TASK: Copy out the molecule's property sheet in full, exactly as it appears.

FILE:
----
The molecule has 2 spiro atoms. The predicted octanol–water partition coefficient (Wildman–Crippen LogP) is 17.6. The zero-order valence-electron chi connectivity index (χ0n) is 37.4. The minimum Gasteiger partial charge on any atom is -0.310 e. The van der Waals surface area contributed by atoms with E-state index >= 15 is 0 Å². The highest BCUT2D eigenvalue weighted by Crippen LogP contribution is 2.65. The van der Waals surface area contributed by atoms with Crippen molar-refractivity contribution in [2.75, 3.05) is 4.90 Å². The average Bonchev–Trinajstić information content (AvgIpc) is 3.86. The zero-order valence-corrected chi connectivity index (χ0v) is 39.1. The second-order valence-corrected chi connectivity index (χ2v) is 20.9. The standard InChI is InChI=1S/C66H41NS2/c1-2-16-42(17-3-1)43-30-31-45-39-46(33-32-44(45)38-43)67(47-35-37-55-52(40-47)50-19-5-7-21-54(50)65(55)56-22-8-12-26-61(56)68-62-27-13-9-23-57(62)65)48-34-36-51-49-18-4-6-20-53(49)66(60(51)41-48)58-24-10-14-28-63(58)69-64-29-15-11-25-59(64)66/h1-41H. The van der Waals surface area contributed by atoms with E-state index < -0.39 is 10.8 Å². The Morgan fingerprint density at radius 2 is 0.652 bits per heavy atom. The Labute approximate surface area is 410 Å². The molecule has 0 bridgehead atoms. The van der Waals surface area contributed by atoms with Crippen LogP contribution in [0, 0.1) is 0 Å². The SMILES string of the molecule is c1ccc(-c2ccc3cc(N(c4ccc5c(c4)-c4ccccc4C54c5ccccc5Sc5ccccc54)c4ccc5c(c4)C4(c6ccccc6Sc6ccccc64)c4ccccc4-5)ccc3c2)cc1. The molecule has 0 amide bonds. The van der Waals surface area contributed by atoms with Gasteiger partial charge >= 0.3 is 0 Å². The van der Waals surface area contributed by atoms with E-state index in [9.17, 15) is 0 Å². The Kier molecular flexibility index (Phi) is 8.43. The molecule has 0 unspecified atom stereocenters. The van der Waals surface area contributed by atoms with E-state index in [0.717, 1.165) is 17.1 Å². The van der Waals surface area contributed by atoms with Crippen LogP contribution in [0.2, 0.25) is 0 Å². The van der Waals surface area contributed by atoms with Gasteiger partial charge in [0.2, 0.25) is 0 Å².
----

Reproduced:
The molecule has 2 spiro atoms. The predicted octanol–water partition coefficient (Wildman–Crippen LogP) is 17.6. The zero-order valence-electron chi connectivity index (χ0n) is 37.4. The minimum Gasteiger partial charge on any atom is -0.310 e. The van der Waals surface area contributed by atoms with E-state index >= 15 is 0 Å². The highest BCUT2D eigenvalue weighted by Crippen LogP contribution is 2.65. The van der Waals surface area contributed by atoms with Crippen molar-refractivity contribution in [2.75, 3.05) is 4.90 Å². The average Bonchev–Trinajstić information content (AvgIpc) is 3.86. The zero-order valence-corrected chi connectivity index (χ0v) is 39.1. The second-order valence-corrected chi connectivity index (χ2v) is 20.9. The standard InChI is InChI=1S/C66H41NS2/c1-2-16-42(17-3-1)43-30-31-45-39-46(33-32-44(45)38-43)67(47-35-37-55-52(40-47)50-19-5-7-21-54(50)65(55)56-22-8-12-26-61(56)68-62-27-13-9-23-57(62)65)48-34-36-51-49-18-4-6-20-53(49)66(60(51)41-48)58-24-10-14-28-63(58)69-64-29-15-11-25-59(64)66/h1-41H. The van der Waals surface area contributed by atoms with E-state index < -0.39 is 10.8 Å². The Morgan fingerprint density at radius 2 is 0.652 bits per heavy atom. The Labute approximate surface area is 410 Å². The molecule has 0 bridgehead atoms. The van der Waals surface area contributed by atoms with Crippen LogP contribution in [0, 0.1) is 0 Å². The SMILES string of the molecule is c1ccc(-c2ccc3cc(N(c4ccc5c(c4)-c4ccccc4C54c5ccccc5Sc5ccccc54)c4ccc5c(c4)C4(c6ccccc6Sc6ccccc64)c4ccccc4-5)ccc3c2)cc1. The molecule has 0 amide bonds. The van der Waals surface area contributed by atoms with Gasteiger partial charge >= 0.3 is 0 Å². The van der Waals surface area contributed by atoms with E-state index in [9.17, 15) is 0 Å². The Kier molecular flexibility index (Phi) is 8.43. The molecule has 0 unspecified atom stereocenters. The van der Waals surface area contributed by atoms with E-state index in [0.717, 1.165) is 17.1 Å². The van der Waals surface area contributed by atoms with Crippen LogP contribution in [0.2, 0.25) is 0 Å². The van der Waals surface area contributed by atoms with Gasteiger partial charge in [0.2, 0.25) is 0 Å².